The controversy surrounding Saño's absence is closely linked to the Philippines pulling itself away from a hard-line coalition of countries known as the Like Minded Developing Group. Formed a few years ago, the bloc's biggest members are China and India, but its positions are dominated by large oil producers like Venezuela and Saudi Arabia.
The group occupies an unusual spot in the world of climate politics, where activists are loath to publicly criticize any developing nation. Its members have been embraced by social justice movements for impassioned demands that wealthy countries take full responsibility for curbing emissions and helping poor countries.
Last year in Warsaw, Poland, Saño made a plea to other diplomats to "stop the madness" and make faster work of cutting carbon.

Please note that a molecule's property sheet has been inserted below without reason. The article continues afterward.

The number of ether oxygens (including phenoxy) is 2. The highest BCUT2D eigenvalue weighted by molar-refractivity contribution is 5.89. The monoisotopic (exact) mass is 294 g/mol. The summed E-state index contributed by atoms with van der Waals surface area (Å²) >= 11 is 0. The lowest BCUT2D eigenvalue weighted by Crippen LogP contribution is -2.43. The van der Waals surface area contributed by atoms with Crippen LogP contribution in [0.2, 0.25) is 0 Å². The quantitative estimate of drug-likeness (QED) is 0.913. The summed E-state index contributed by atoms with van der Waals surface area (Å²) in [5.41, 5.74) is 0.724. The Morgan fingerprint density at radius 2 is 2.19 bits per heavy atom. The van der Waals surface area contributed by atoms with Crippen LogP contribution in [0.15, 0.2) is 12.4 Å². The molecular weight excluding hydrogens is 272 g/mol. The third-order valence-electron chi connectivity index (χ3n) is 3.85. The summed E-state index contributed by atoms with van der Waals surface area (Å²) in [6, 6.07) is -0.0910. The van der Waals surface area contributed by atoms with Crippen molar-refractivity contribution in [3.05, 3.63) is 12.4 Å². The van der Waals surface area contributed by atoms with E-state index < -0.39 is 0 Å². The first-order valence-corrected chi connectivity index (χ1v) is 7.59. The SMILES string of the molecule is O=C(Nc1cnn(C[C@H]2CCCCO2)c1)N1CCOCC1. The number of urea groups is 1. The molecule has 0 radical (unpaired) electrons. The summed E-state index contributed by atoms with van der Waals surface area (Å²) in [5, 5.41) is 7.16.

A tie to Saudi Arabia
But behind the scenes, those close to the delegations say, members of that alliance have used procedural tactics to stall movement in the U.N. and quashed efforts that the Filipino government supports, such as setting a long-term goal for peaking global emissions.
The Philippines' caucusing with the Like Minded Developing Group has always been curious. The Philippines is one of the world's most vulnerable countries -- the German think tank Germanwatch just put it at the top of a distressing ranking of countries suffering from extreme weather events. It is bracing for another whopper typhoon, called Hagupit, which is likely to strike this weekend with winds over 150 mph.
It's also a growing leader in renewable energy, the world's second-largest producer of geothermal energy for power generation and opening itself up to hundreds of megawatts of solar energy in the coming years.